Roy Grinker and colleagues have a paper titled "Mobilizing Community Systems to Tackle Challenges of Early Detection of ASD in Underserved Populations." The abstract:
Background: There is a pressing need to improve the capacity of communities to detect ASD early to change developmental trajectories and improve outcomes. Although delays in social communication usually appear by 18-24 months, most children are not diagnosed until 4-5 years of age. Underserved families are identified even later and are underrepresented in intervention research. This new collaborative of 4 universities in partnership with the National Black Church Initiative (NBCI) has infused community-based participatory research and implementation science within a services research study to build consensus with stakeholders in the planning stages to lay the foundation for sustained utilization. The long-term project aim is to study effectiveness of mobilizing community systems using a web-based professional development platform with links to family resources and tools to increase family engagement and expedite receipt of screening, diagnosis, and early intervention services.
Objectives: To describe qualitative research findings from focus groups with families and providers designed 1) to identify challenges and barriers to early detection and access to early intervention (EI) for children under 24 months, and 2) to develop strategies to promote EI in underserved populations.
Methods: Focus groups with community stakeholders, including parents (n = 105) and professionals (n = 45), were conducted in Southwest Florida, Atlanta, Philadelphia, and NYC. Separate groups were held for primary care physicians, parents/grandparents from NBCI, and parents of children at-risk for developmental delay. Topics included: 1) barriers to early screening in primary care settings; 2) strategies to engage families and professionals and improve participation in the screening/referral process; and 3) information sharing about EI with families at the time of screening, diagnosis, and referral. Focus groups were audio-recorded and transcribed.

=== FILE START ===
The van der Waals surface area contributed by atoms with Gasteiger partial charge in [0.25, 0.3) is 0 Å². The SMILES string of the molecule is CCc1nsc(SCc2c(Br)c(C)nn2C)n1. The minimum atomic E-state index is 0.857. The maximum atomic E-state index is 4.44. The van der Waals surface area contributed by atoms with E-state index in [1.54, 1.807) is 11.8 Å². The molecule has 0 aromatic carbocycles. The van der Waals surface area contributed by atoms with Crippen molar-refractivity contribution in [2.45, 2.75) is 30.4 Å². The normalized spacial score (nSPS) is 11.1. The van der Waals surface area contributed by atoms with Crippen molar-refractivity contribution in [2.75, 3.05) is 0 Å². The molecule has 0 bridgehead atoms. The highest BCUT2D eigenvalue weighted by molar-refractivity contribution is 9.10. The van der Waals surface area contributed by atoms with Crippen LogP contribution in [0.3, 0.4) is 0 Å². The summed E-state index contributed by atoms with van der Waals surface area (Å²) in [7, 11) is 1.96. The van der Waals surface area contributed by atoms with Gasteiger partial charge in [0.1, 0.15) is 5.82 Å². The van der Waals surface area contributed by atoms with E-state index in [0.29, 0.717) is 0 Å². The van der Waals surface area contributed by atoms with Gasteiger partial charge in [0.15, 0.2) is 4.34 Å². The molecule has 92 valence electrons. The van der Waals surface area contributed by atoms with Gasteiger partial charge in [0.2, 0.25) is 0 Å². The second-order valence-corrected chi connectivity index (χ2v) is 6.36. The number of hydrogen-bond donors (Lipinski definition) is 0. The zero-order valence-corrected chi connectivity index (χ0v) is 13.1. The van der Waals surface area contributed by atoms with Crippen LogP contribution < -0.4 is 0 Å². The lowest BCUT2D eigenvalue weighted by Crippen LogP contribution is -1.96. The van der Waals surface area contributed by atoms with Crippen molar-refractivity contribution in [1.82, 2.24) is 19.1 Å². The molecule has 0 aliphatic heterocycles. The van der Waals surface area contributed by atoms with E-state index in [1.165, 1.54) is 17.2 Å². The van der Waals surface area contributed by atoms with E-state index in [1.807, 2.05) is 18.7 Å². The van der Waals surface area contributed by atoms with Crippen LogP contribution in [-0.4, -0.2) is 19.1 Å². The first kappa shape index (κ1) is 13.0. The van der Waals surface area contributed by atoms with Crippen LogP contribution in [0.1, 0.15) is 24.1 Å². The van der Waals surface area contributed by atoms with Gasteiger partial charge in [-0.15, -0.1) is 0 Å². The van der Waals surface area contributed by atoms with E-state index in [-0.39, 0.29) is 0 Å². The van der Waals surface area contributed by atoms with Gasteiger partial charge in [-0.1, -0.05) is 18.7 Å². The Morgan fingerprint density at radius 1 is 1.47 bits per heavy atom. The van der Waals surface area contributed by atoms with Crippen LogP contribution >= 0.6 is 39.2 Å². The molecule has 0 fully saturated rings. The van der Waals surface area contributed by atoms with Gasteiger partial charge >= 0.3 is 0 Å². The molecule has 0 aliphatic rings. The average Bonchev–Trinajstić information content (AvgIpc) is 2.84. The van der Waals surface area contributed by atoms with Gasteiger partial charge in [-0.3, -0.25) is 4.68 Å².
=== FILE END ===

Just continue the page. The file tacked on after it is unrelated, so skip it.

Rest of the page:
Driven by an iterative, grounded theory approach, researchers analyzed transcripts with an inductive, open-coding technique to identify emergent thematic dimensions, recurrent patterns and analytical categories. Focused coding of the remaining transcripts, using Dedoose software, identified major themes and frequency counts linked to core theoretical concepts. The use of multiple sites and the mapping of diverse stakeholder viewpoints within the same community (physicians, grandparents, and parents) onto themes allowed for increased dimensions of variation in this purposive sample, and for saturation of themes. Research team members completed five inter-rater reliability tests in Dedoose, resulting in very good agreement (average pooled Cohen’s kappa=93.6). Further measures of inter-rater reliability included consensus coding, data review, and discussion and resolution of discrepancies.
Results: Sixteen major themes emerged from 1,709 excerpts, and illustrative quotes were drawn from diverse topics surrounding culture, early developmental milestones and red flags, family-physician trust, previous experience with individuals with autism/other disabilities, stigma, materials, resources, support, and practical and psychological/motivational barriers to accessing screening, assessment and intervention (Figure 1).
Conclusions: Topics for further exploration include the role of family power structures and processes impacting engagement in community screening, diagnosis and early intervention services; trusted materials and resources used in information gathering about ASD and developmental milestones; where families turn when traditional support systems fail; and family feelings, perspectives, and resistance to classifying a child who is continuously growing.